Automakers Continue To Lobby For Global Heating, Against EVs

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We’ve turned a big corner when it comes to electrification of the auto industry. Just 5–10 years ago, automakers were largely laughing at electric cars, slow-walking the transition, and had modest electrification plans. That changed with the anticipation for and arrival of the Tesla Model 3, EU regulations requiring than automakers actually sell EVs (which automakers unsuccessfully tried to get watered down), and China’s booming EV market. Automakers started announcing big plans for electric vehicle sales and new electric vehicle models. Nonetheless, despite all of that, every automaker continues to lobby against EVs, and thus against efforts to stop runaway global heating.

“New InfluenceMap analysis finds that negative lobbying by the world’s largest automakers is putting global climate targets at risk and threatening the transition to electric vehicles,” the nonprofit think tank InfluenceMap writes. “This report analyses the climate policy engagement strategies of fifteen of the largest global automakers in seven key regions (Australia, EU, Japan, India, South Korea, UK, US). It shows how even in countries where major climate legislation has recently passed, such as the US and Australia, the ambition of these policies has been weakened due to industry pressure.”

The organization found that every one of those automakers except Tesla “actively advocated against at least one policy promoting electric vehicles.” (It’s noteworthy that even Elon Musk has spoken out against some EV subsidies and policies, ironically, but I guess that is best classified as “illogical behavior” rather than “actively advocating” against something.

Most concerning of all is that most of these automakers are not just engaged in small anti-EV efforts but are quite heavily lobbying against them.

Graphic courtesy of InfluenceMap.

“Ten of the fifteen showed a particularly high intensity of negative engagement and scored a final grade of D or D+ by InfluenceMap’s methodology. Toyota is the lowest-scoring company in this analysis, driving opposition to climate regulations promoting battery electric vehicles in multiple regions, including the US, Australia and UK. Of all automakers analyzed, only Tesla (scoring B) is found to have positive climate advocacy aligned with science-based policy.” It’s no surprise Toyota is highlighted. The company watered down EV policies in the US, got busted for deceptive marketing around “self-charging” electric vehicles and the like, and has been one of the biggest footdraggers in the transition to full electric vehicles — maybe the biggest. The company led on hybrid vehicles (and still does), so it’s actually not surprising that it has been opposed to the next stage of climate-cutting auto evolution — it’s clinging on to its lead rather than continuing to innovate for a new era. Nonetheless, at this stage, it’s really ridiculous that Toyota is carrying on this way.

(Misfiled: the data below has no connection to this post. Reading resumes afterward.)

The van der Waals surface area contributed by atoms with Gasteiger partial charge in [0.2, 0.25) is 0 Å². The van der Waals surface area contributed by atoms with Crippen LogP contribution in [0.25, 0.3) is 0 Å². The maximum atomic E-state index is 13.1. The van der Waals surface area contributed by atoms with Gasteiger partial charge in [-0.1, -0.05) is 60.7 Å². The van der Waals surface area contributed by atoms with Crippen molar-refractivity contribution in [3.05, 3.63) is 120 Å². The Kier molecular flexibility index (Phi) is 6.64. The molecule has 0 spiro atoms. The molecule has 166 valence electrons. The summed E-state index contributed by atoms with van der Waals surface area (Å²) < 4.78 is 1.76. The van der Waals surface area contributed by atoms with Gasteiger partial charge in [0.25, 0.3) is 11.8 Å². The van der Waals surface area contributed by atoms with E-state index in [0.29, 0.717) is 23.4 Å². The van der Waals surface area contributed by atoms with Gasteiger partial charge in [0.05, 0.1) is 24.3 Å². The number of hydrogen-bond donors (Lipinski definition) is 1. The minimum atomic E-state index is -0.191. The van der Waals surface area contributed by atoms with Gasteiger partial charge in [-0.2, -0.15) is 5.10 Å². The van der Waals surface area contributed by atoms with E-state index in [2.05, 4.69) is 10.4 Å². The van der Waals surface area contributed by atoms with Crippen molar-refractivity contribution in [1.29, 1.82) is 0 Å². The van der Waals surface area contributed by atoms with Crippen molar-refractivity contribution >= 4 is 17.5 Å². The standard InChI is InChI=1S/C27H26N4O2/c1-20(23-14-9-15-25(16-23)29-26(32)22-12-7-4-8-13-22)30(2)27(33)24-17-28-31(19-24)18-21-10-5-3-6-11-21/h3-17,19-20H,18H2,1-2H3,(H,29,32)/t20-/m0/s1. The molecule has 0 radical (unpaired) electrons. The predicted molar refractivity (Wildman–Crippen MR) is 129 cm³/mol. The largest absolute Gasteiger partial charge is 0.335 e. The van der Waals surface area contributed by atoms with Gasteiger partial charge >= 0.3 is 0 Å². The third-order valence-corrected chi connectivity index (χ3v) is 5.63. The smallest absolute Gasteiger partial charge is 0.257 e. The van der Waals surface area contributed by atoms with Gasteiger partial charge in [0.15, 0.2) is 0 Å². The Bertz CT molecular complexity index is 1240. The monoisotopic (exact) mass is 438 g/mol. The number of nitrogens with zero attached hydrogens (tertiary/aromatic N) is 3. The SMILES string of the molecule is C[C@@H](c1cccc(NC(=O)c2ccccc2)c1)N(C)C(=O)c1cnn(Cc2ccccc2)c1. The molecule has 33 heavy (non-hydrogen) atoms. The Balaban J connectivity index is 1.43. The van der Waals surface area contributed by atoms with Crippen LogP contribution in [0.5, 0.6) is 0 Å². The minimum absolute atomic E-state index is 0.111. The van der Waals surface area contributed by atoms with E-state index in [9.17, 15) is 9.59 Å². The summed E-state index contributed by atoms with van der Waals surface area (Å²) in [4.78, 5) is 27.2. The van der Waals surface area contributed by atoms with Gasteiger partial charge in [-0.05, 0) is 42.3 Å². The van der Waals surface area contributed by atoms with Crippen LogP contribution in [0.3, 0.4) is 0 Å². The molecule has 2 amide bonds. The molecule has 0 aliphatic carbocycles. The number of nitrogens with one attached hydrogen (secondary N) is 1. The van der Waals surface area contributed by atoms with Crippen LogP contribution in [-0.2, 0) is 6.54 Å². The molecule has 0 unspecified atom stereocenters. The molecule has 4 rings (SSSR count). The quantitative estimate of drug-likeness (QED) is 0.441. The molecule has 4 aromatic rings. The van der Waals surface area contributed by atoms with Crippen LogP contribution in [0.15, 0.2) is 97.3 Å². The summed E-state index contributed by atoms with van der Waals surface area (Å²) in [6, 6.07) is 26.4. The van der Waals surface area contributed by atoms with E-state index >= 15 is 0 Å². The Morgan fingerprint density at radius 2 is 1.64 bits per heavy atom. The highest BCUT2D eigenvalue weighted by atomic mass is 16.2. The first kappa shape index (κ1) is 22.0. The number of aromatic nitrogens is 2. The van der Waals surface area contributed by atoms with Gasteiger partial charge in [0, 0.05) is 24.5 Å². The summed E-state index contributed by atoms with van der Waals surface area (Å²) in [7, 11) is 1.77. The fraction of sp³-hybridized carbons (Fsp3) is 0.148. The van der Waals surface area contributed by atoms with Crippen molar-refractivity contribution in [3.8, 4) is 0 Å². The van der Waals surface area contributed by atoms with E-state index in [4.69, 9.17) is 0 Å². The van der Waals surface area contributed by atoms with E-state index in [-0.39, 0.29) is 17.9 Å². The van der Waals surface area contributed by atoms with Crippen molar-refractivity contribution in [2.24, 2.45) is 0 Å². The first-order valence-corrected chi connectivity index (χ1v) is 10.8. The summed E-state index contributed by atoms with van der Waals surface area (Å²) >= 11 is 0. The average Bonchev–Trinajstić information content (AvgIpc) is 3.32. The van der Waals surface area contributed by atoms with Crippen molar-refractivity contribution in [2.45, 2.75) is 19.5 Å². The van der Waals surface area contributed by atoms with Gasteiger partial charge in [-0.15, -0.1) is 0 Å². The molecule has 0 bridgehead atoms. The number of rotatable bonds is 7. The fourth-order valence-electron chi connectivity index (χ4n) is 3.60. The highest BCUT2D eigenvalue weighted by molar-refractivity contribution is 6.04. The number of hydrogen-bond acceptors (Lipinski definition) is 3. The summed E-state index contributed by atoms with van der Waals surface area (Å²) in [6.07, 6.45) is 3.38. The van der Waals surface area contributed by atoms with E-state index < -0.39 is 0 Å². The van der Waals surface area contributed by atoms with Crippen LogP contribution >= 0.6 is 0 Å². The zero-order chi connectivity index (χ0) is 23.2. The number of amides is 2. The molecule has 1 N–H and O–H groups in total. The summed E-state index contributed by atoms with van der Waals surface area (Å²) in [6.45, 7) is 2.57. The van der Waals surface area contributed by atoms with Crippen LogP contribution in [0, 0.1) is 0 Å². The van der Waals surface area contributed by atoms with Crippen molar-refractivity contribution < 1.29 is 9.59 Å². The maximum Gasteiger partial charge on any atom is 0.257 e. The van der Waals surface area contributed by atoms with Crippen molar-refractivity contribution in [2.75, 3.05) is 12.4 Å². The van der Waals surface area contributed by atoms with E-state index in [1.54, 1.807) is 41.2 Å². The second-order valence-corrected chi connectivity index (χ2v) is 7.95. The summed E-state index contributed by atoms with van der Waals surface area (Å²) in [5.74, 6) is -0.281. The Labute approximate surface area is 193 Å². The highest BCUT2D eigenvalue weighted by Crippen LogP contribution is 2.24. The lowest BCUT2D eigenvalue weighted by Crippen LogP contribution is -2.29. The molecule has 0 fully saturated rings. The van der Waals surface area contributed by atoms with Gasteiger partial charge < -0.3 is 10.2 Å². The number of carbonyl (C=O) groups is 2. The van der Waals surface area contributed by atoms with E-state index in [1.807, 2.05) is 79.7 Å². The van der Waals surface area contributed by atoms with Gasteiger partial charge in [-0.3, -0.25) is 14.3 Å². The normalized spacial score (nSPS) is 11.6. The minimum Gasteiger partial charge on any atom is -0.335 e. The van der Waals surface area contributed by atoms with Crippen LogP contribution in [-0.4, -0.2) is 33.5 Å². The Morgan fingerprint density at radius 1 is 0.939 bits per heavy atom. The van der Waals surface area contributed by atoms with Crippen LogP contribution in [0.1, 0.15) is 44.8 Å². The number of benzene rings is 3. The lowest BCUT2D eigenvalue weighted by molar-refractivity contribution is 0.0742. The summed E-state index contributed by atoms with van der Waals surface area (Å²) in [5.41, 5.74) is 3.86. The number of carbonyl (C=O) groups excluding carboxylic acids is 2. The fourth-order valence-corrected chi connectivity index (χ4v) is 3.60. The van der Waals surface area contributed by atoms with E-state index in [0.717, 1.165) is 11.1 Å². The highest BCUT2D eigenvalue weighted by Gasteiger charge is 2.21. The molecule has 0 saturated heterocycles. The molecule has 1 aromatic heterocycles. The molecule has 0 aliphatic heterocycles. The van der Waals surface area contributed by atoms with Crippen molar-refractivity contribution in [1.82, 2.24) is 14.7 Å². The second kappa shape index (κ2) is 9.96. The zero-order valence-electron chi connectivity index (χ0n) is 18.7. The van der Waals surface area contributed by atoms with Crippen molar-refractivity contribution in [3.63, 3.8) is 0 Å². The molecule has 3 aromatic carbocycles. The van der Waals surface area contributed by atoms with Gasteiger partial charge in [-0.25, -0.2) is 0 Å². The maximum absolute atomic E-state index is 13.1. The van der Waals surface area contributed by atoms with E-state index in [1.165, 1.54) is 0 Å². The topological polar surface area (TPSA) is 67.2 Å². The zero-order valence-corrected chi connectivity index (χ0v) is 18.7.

Overall, Japanese automakers are bottom of the pile in this EV rating (as they are in many). “InfluenceMap’s report also finds that Japanese automakers are the least prepared for an electric vehicle transition and are engaging the hardest against it. The three lowest-scoring automakers by climate policy engagement are all Japanese (Toyota, Suzuki and Mazda), with global advocacy strategies promoting policies to lock in a longer-term role for ICE-powered vehicles, including hybrids. The four companies with the lowest forecast electric vehicle production in 2030 were also all from Japan — Suzuki at 10%, Honda at 24%, Toyota at 29% and Mazda at 30%.” One has to attribute this in part to the hybrid focus noted above and in part to a government and Japanese auto industry obsession with hydrogen-powered vehicles (a hydrogen fool’s errand).